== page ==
“It’s not that Seattle is vastly more prejudiced than any other city,” said local demographer and geographer Richard Morrill, “it’s just a long way from Alabama and Texas,” states from which blacks originally migrated.
More important than diversity numbers is the way people live together and interact with one another, said Duduzile Dhlamini, who also works for the city of Seattle.
Born in the Kingdom of Swaziland, which borders South Africa, and the daughter of a career diplomat, Dhlamini said she was “shocked by the intolerance” she found when she lived in some Texas cities that are more diverse than Seattle.
It’s different here, she said. “And I think we are enriched by the diversity that we do have.”
The economic restructuring of the last 20 to 25 years affected Washington differently than it did Oregon, points out Quintard Taylor, professor of American history at the University of Washington.
Employers like Starbucks, Amazon.com, Microsoft and other technology companies have helped draw a more diverse population to Seattle.
“I always considered Seattle fairly diverse,” Taylor said, adding quickly, “Maybe that was only in comparison to Portland.”
Part of the explanation for Portland’s racial makeup may lie deep in Oregon’s past.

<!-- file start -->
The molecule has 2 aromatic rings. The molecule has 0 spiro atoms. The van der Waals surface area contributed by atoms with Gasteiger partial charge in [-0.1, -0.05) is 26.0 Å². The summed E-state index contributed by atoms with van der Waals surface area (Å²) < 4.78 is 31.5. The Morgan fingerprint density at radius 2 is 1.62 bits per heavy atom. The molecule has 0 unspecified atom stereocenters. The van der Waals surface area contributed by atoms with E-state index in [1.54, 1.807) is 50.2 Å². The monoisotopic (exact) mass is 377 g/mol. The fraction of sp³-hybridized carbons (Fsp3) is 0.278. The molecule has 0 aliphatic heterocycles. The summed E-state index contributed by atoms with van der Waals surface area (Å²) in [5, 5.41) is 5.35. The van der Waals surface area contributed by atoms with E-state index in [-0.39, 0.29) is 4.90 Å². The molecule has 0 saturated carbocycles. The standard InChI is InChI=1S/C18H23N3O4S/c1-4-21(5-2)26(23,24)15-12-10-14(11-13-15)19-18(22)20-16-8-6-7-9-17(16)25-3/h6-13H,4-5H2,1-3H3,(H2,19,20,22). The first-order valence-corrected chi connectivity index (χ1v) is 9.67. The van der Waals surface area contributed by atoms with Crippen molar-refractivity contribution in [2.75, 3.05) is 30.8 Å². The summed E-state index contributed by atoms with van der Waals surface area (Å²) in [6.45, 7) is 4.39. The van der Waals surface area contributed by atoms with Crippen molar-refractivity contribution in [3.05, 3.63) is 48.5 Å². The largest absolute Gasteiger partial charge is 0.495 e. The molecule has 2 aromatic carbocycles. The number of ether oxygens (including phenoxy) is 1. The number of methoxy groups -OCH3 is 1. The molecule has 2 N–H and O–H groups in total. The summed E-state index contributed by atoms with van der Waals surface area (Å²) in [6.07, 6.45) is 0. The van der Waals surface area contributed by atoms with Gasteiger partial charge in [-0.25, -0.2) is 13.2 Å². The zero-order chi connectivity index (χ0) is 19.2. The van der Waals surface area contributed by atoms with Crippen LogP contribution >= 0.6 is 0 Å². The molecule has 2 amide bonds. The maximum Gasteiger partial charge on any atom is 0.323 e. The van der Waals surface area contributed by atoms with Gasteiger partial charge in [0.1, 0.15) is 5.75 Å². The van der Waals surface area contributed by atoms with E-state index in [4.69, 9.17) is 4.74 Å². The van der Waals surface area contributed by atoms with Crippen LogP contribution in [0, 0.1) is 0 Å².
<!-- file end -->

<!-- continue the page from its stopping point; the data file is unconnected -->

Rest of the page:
For more than six decades after outlawing slavery, Oregonians voted to ban blacks from the state, according to various historical sources. It was the only free state admitted to the union with an exclusion clause in its constitution.
Taylor believes the ban isn’t the chief reason modern-day Portland remains largely white.
The city, he said, never had the kinds of industries that drew black people from the South during war years, the way Boeing did for Seattle.
Many blacks who came to work in Portland’s wartime shipyards left after those jobs dried up.
Portland’s Asian community makes up only about 7 percent of the city’s population, about half that of Seattle’s. The city of Portland does have a higher percentage of Latinos than Seattle and nearly the same percentage of blacks.
“Sometimes it’s not that cities like Portland are doing anything wrong” when it comes to minorities, Taylor said. “It’s just that other places are more alluring.”
So what of it?
Blacks, who tend to feel more disconnected here because their overall population numbers are smaller and more scattered, say it leaves them unable to enjoy certain art and cultural experiences, such as theater and music, that are available elsewhere.
Additionally, services geared specifically to serve them — things as simple as hair-care products — may not be as widely available in a city like Seattle.
And some black residents say many of their friends simply don’t stick around.
White, the blues performer, said, “I’ve known (black) people who have left because it’s not diverse enough here.”
Dhlamini said when she’s feeling especially homesick, she heads to Washington, D.C., where there are not only more blacks but other Africans, including many from southern Africa.
“I can get my fix there,” she said, “right down to the food.”
Lornet Turnbull: 206-464-2420 or email@example.com